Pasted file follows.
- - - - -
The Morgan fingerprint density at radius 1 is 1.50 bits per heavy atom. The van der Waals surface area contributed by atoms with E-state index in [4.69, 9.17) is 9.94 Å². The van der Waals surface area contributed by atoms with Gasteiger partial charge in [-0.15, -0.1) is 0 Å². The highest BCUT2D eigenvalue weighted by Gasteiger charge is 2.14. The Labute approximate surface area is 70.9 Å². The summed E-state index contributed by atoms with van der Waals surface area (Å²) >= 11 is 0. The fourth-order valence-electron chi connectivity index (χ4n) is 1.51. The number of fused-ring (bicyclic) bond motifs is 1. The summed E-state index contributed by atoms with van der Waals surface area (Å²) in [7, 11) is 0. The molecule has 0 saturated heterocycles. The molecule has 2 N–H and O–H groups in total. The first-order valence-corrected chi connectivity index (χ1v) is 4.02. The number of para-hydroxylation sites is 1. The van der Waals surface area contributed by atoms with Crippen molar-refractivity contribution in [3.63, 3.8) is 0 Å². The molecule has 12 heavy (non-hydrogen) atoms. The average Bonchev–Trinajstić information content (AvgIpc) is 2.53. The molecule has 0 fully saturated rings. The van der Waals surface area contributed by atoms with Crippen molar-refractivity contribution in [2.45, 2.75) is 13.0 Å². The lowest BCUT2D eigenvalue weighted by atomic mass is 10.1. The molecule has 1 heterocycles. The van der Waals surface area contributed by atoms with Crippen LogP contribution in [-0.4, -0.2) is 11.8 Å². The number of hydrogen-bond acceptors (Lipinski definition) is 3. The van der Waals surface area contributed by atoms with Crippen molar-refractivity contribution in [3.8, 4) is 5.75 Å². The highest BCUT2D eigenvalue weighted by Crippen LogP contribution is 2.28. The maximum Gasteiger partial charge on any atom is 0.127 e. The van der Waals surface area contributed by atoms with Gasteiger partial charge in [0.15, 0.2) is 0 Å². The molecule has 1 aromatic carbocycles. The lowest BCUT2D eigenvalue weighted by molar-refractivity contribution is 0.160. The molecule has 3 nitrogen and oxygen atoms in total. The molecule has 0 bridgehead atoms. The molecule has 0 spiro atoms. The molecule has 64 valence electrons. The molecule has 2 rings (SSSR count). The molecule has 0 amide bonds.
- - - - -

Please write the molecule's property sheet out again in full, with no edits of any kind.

The Morgan fingerprint density at radius 1 is 1.50 bits per heavy atom. The van der Waals surface area contributed by atoms with E-state index in [4.69, 9.17) is 9.94 Å². The van der Waals surface area contributed by atoms with Gasteiger partial charge in [-0.15, -0.1) is 0 Å². The highest BCUT2D eigenvalue weighted by Gasteiger charge is 2.14. The Labute approximate surface area is 70.9 Å². The summed E-state index contributed by atoms with van der Waals surface area (Å²) >= 11 is 0. The fourth-order valence-electron chi connectivity index (χ4n) is 1.51. The number of fused-ring (bicyclic) bond motifs is 1. The summed E-state index contributed by atoms with van der Waals surface area (Å²) in [7, 11) is 0. The molecule has 0 saturated heterocycles. The molecule has 2 N–H and O–H groups in total. The first-order valence-corrected chi connectivity index (χ1v) is 4.02. The number of para-hydroxylation sites is 1. The van der Waals surface area contributed by atoms with Crippen molar-refractivity contribution in [3.63, 3.8) is 0 Å². The molecule has 12 heavy (non-hydrogen) atoms. The average Bonchev–Trinajstić information content (AvgIpc) is 2.53. The molecule has 0 fully saturated rings. The van der Waals surface area contributed by atoms with Crippen molar-refractivity contribution in [2.45, 2.75) is 13.0 Å². The lowest BCUT2D eigenvalue weighted by atomic mass is 10.1. The molecule has 1 heterocycles. The van der Waals surface area contributed by atoms with Crippen LogP contribution in [-0.4, -0.2) is 11.8 Å². The number of hydrogen-bond acceptors (Lipinski definition) is 3. The van der Waals surface area contributed by atoms with Crippen molar-refractivity contribution in [3.8, 4) is 5.75 Å². The highest BCUT2D eigenvalue weighted by Crippen LogP contribution is 2.28. The maximum Gasteiger partial charge on any atom is 0.127 e. The van der Waals surface area contributed by atoms with Gasteiger partial charge in [0.15, 0.2) is 0 Å². The molecule has 1 aromatic carbocycles. The lowest BCUT2D eigenvalue weighted by molar-refractivity contribution is 0.160. The molecule has 3 nitrogen and oxygen atoms in total. The molecule has 0 bridgehead atoms. The molecule has 0 spiro atoms. The molecule has 64 valence electrons. The molecule has 2 rings (SSSR count). The molecule has 0 amide bonds.